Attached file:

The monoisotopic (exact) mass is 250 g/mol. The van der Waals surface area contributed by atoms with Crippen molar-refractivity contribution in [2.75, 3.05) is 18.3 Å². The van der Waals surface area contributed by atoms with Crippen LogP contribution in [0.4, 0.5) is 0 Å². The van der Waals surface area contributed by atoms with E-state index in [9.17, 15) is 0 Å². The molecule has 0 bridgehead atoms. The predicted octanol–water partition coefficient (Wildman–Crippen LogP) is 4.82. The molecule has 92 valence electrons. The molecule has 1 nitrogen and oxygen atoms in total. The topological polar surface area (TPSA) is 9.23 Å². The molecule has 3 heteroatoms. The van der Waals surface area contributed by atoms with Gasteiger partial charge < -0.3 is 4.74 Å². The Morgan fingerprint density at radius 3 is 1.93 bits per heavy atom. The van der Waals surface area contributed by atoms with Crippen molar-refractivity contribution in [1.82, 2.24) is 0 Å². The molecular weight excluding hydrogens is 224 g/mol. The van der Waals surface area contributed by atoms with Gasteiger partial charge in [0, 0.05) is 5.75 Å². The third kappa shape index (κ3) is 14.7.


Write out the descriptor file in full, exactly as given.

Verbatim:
The monoisotopic (exact) mass is 250 g/mol. The van der Waals surface area contributed by atoms with Crippen molar-refractivity contribution in [2.75, 3.05) is 18.3 Å². The van der Waals surface area contributed by atoms with Crippen LogP contribution in [0.4, 0.5) is 0 Å². The van der Waals surface area contributed by atoms with E-state index in [9.17, 15) is 0 Å². The molecule has 0 bridgehead atoms. The predicted octanol–water partition coefficient (Wildman–Crippen LogP) is 4.82. The molecule has 92 valence electrons. The molecule has 1 nitrogen and oxygen atoms in total. The topological polar surface area (TPSA) is 9.23 Å². The molecule has 3 heteroatoms. The van der Waals surface area contributed by atoms with Gasteiger partial charge < -0.3 is 4.74 Å². The Morgan fingerprint density at radius 3 is 1.93 bits per heavy atom. The van der Waals surface area contributed by atoms with Crippen molar-refractivity contribution in [1.82, 2.24) is 0 Å². The molecular weight excluding hydrogens is 224 g/mol. The van der Waals surface area contributed by atoms with Gasteiger partial charge in [0, 0.05) is 5.75 Å². The third kappa shape index (κ3) is 14.7.